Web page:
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Getting the most out of energy storage systems

In light of the 2019 power outage incident in the UK and the continuous advancements in battery technology, such as the development of iron-based batteries, the Stephen Hayes explores the integration of sophisticated control algorithms and automation technology. These advancements are pivotal in enhancing grid stability and ensuring a consistent energy supply during periods of low renewable generation. He dives into the crucial role of control technology in maximising the efficiency and reliability of energy storage systems (ESS) amid the fluctuating nature of renewable energy sources

With the intermittent nature of renewable sources, like solar and wind power, the ability to store excess energy during peak production periods and release it when demand is high is needed to ensure grid stability and reliability. This is where advancements in energy storage technology, such as Form Energy’s iron-based batteries, holds great promise. 

Form Energy is working on developing a new type of battery technology that is specifically designed for storing renewable energy for extended periods. Here, the aim is to store energy for days or even weeks, with these batteries providing a reliable power source during periods of low renewable energy generation, such as cloudy days or calm nights.

Unlike traditional lithium-ion batteries, Form Energy’s iron-air battery system relies on cheap and abundant materials, making it potentially more cost-effective and scalable. Although this technology could transform the way renewable energy is stored and used, the role control automation plays in optimising energy storage systems must not be overlooked. 

Charging and discharging ESSs

By implementing sophisticated control algorithms, the charging and discharging of Energy Storage Systems (ESSs) can be optimised to align with the fluctuating nature of renewable energy sources. 

Ultimately, this ensures that the ESS is charged during periods of excess renewable energy generation and discharged during periods of high demand, thereby maximising the use of stored energy.

In fact, an ESSs charging-discharging strategy proposed a smart strategy for managing the charging and discharging of ESSs in response to changes in solar energy output and evening peak loads. 

The research delves into a sophisticated strategy that considers the State of Charge (SoC) of the ESS, which assesses the amount of energy currently stored in the batteries, along with the expected duration of charging and discharging cycles. This strategy ensures that the ESS is used optimally, aligning its operations with the fluctuating outputs of solar panels and the varying energy demands throughout the day. 

What’s particularly impressive is that this optimisation process is conducted on an hourly basis. As a result, precise adjustments can be made to minimise energy losses in the distribution system and mitigate the intermittent nature of photovoltaic (PV) based Distributed Generation (DG) outputs.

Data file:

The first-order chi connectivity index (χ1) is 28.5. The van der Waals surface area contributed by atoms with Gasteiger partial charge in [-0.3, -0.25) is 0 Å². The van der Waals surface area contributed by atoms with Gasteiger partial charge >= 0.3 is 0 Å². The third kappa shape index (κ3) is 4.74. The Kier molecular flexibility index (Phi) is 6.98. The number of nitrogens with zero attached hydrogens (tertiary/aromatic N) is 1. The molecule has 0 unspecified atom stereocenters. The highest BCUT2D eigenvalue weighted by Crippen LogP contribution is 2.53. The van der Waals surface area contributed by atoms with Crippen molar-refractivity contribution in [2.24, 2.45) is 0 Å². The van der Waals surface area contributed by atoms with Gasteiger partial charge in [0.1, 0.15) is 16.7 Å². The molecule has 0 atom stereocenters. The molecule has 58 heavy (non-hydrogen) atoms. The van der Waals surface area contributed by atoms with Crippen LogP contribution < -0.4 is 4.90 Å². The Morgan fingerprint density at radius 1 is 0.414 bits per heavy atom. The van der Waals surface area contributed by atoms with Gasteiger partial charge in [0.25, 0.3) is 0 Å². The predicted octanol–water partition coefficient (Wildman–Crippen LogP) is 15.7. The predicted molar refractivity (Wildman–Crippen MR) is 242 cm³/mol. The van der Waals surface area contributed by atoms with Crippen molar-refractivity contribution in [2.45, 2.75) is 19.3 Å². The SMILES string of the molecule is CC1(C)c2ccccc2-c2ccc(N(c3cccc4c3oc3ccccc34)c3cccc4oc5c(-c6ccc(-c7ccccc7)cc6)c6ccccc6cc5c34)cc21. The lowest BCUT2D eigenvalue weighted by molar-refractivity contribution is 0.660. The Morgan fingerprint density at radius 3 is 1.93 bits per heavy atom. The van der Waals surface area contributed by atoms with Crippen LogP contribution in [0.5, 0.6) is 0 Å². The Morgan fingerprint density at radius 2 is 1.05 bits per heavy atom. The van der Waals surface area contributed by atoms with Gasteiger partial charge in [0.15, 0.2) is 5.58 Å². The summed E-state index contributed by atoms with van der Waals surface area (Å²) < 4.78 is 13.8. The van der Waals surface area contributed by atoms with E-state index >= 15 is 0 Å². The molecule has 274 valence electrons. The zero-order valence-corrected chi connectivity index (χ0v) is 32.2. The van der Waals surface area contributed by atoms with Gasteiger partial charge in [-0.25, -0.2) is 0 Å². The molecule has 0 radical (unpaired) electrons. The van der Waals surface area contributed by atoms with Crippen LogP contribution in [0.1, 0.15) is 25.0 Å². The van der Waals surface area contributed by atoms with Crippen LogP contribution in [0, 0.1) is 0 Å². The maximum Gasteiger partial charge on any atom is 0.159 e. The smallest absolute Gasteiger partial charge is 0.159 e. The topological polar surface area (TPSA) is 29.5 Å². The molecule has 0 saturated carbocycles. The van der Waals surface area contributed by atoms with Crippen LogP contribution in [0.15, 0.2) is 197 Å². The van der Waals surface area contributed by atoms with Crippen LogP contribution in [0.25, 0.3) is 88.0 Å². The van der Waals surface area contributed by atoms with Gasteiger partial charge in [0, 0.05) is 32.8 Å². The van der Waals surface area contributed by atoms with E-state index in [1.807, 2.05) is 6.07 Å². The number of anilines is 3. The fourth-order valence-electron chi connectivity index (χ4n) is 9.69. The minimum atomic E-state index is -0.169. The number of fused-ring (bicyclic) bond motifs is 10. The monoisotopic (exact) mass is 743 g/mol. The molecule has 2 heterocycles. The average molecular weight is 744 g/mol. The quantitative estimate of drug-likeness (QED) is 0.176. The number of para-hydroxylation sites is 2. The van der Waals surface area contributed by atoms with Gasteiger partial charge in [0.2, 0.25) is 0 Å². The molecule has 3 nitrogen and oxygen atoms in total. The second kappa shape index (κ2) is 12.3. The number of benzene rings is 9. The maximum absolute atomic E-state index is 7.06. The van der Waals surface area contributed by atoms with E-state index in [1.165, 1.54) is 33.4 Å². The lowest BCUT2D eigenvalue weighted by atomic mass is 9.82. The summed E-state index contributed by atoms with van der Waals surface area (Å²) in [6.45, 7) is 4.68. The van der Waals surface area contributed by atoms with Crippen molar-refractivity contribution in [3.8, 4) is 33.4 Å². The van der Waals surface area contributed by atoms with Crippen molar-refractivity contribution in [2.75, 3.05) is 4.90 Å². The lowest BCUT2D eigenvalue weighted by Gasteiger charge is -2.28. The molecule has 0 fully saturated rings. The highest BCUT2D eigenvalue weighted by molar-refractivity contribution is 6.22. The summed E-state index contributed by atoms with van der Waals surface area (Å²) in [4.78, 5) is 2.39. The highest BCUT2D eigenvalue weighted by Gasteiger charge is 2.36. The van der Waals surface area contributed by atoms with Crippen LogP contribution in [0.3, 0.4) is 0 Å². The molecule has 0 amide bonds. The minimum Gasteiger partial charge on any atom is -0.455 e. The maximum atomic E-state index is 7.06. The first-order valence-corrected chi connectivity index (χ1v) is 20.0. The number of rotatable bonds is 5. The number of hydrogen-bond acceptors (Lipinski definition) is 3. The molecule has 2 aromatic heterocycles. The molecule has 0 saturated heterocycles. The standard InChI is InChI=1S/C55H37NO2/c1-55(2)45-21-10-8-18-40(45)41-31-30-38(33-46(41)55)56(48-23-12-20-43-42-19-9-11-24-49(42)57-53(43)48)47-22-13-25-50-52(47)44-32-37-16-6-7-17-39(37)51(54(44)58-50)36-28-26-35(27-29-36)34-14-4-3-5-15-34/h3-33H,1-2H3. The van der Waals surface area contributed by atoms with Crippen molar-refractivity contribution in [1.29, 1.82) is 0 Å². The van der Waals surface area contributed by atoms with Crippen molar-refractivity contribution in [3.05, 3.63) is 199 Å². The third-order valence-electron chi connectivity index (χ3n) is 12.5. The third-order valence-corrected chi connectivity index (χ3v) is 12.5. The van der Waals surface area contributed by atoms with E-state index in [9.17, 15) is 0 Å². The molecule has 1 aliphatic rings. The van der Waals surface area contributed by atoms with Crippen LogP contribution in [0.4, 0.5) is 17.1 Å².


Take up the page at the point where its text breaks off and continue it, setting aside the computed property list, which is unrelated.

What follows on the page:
Crucially, this is achieved because of a genetic algorithm (GA) that factors in energy demand, renewable energy patterns and system constraints. Not only does this aid grid stability but it also promotes sustainable energy systems too, offering potential for ESS applications like voltage support, peak shifting, regulation and increased reliability. 

Distributed generation  

As well as ensuring storage devices are charged when there is excess renewable generation and discharged when there’s a deficit, control technology is also needed for active network management (ANM).  

ANM operates by continuously monitoring critical electrical parameters at specific locations within the network. Deployed in power distribution grids, its primary function is to regulate flexible demand and renewable energy generation to maintain grid stability. However, DG adds another layer of complexity to grid management. 

Just look at the power outage incident on August 2019, in the UK, which highlighted various shortcomings in the electricity system’s management and operational readiness. Although the incident was triggered by a lightning strike, its impact was worsened by failures in managing DG and responding to system disturbances effectively. 

DG introduces decentralised generation points, like solar panels and wind turbines, that are often interconnected with the grid at various voltage levels. In turn, grid operators need to monitor and manage a larger number of connection points.

After all, in the UK Energy Research Centre’s report about the 2019 power outrage, co-director Keith Bell observed that “it was concerned by the ways in which resources are controlled and the system is operated.” 

One way plant managers can tackle the issues presented by DG, along with getting the most out of their energy storage systems, is by implementing advanced control and automation technologies.

For example, ee technik GmbH, a German company specialising in wind farm infrastructure design, uses Beckhoff’s control technology to facilitate grid integration of renewable power. As a result, ee technik can manage network fluctuations effectively, ensuring grid stability amidst varying renewable energy outputs.

Control technology, and that of Form Energy’s iron-based batteries, are both crucial in ensuring the reliability and effectiveness of renewable energy systems. Together, energy is not only stored for extended periods but is also optimised to manage grid stability effectively too, helping to provide power even during the darkest days. 

Stephen Hayes is managing director of automation and control technology specialist, Beckhoff UK.

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